Originally Published: 4/7/2018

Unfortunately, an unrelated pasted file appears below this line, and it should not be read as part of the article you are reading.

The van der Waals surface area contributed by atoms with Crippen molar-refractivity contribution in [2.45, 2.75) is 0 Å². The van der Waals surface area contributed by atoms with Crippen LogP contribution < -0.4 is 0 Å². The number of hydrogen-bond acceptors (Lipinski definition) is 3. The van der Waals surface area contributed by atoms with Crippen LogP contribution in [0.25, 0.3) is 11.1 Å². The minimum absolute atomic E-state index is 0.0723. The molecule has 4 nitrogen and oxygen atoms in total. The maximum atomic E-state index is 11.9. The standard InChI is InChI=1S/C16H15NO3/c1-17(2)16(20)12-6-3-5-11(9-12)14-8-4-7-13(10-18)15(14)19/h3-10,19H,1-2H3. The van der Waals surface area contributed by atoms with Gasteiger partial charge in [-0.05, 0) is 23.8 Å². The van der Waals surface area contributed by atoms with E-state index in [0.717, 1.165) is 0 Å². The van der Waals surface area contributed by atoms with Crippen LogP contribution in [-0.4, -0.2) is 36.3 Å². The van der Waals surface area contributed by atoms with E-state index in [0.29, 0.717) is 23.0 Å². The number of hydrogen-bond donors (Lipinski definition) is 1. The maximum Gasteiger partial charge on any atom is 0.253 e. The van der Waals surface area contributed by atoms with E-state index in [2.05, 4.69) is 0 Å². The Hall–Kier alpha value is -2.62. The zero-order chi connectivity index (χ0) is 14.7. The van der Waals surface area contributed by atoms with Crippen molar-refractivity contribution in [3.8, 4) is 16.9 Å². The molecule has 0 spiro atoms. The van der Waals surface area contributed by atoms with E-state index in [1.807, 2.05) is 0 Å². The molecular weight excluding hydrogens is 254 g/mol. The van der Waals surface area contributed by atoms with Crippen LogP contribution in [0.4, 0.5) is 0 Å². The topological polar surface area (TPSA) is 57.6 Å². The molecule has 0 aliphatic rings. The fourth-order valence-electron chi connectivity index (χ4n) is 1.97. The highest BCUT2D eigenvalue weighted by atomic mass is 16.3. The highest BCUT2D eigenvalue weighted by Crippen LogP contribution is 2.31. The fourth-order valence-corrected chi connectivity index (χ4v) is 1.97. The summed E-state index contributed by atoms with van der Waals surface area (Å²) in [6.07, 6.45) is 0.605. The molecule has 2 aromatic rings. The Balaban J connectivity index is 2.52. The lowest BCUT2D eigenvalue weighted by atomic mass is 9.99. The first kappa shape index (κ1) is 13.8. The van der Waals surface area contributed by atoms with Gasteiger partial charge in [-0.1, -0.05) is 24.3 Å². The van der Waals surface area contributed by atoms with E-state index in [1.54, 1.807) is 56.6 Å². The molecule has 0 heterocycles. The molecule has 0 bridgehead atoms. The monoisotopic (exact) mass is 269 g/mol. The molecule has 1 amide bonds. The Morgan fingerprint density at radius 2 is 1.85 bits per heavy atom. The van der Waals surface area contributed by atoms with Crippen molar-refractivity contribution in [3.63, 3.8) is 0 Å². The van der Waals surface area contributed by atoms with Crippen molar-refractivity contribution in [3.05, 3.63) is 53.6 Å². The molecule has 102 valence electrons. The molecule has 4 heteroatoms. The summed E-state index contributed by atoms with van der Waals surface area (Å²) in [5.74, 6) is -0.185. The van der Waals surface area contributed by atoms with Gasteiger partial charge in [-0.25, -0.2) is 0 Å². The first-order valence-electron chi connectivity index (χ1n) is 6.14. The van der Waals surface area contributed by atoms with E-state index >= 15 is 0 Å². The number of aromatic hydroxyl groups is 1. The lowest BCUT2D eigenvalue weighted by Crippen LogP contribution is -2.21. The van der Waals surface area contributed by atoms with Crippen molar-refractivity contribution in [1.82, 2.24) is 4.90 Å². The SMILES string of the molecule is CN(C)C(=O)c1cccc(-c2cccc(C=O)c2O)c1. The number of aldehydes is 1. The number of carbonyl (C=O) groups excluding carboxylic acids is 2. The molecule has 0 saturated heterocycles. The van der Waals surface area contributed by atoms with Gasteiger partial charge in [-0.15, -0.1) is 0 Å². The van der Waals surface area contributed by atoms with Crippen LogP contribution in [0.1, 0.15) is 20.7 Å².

Sinclair Propaganda: I covered this months ago when Sinclair’s proposed purchase of Tribune first came to light. Sinclair Broadcast Group issues “must-runs” to its stations, “short video segments that are centrally produced by the company.” The segments “advance a mostly right-leaning agency.” (TWW, Sinclair & Tribune, 5/13/17) Sinclair has been taking over many television stations. Andy Kroll at Mother Jones reported that Sinclair is well on its way to reaching 75% of all American homes. And, according to Andrew Jay Schwartzman, a senior attorney at Georgetown’s Communications and Technology Law Clinic: “The most important force shaping public opinion continues to be local, over-the-air television.” In fact, a 2017 Pew Research study found that 37% of Americans say they often get their news from local television news. That’s higher than cable news (28%) or network television news (26%). It’s far greater than the percentage of Americans who say they get their news through newspapers (18%), radio (25%), social media (20%), and even from news websites (33%). So, with its growing power and strong connection to the Trump administration, Sinclair is getting careless about showing its true agenda. “On local news stations across the United States last month, dozens of anchors gave the same speech to their combined millions of viewers.” (NY Times) “Must-runs” went out to all their stations (almost 200) requiring news anchors to record a promo about “the troubling trend of irresponsible, one-sided news stories plaguing our country.” According to The Concourse, the directive “brought upheaval to newsrooms already dismayed with Sinclair’s consistent interference to bring right-wing propaganda to local television broadcasts.” But most of the stations ran it anyway. Deadspin put together a terrifying 98-second video that shows how far Sinclair is willing to go to bring right-wing propaganda into your home. However, there was 1 station, Fox 47 in Madison Wisconsin, that refused. A spokesperson said: “WMSN/FOX47 Madison did not air the Sinclair promotional announcement during our 9pm news this weekend. Rather, we stayed true to our commitment to provide our Madison area viewers local news, weather, and sports of interest to them.” (Think Progress) I wonder how long those people will have their jobs. Let me make something clear. Sinclair stations, any stations, have the right to air their views - conservative or liberal. The problem here is with media consolidation where all stations are owned by a handful of businesses, all with the same ideology. This means there is no discourse, no discussion, no alternative views. Just everyone repeating the same stuff. That’s propaganda. Blame it on Bill Clinton and Newt Gingrich who pushed through the Telecommunications Act. John Oliver did a new rant where he explains how and why this is happening and what it means. (You Tube) But just to refresh your memory, here’s the John Oliver segment that I posted last year that was such a hit. (You Tube)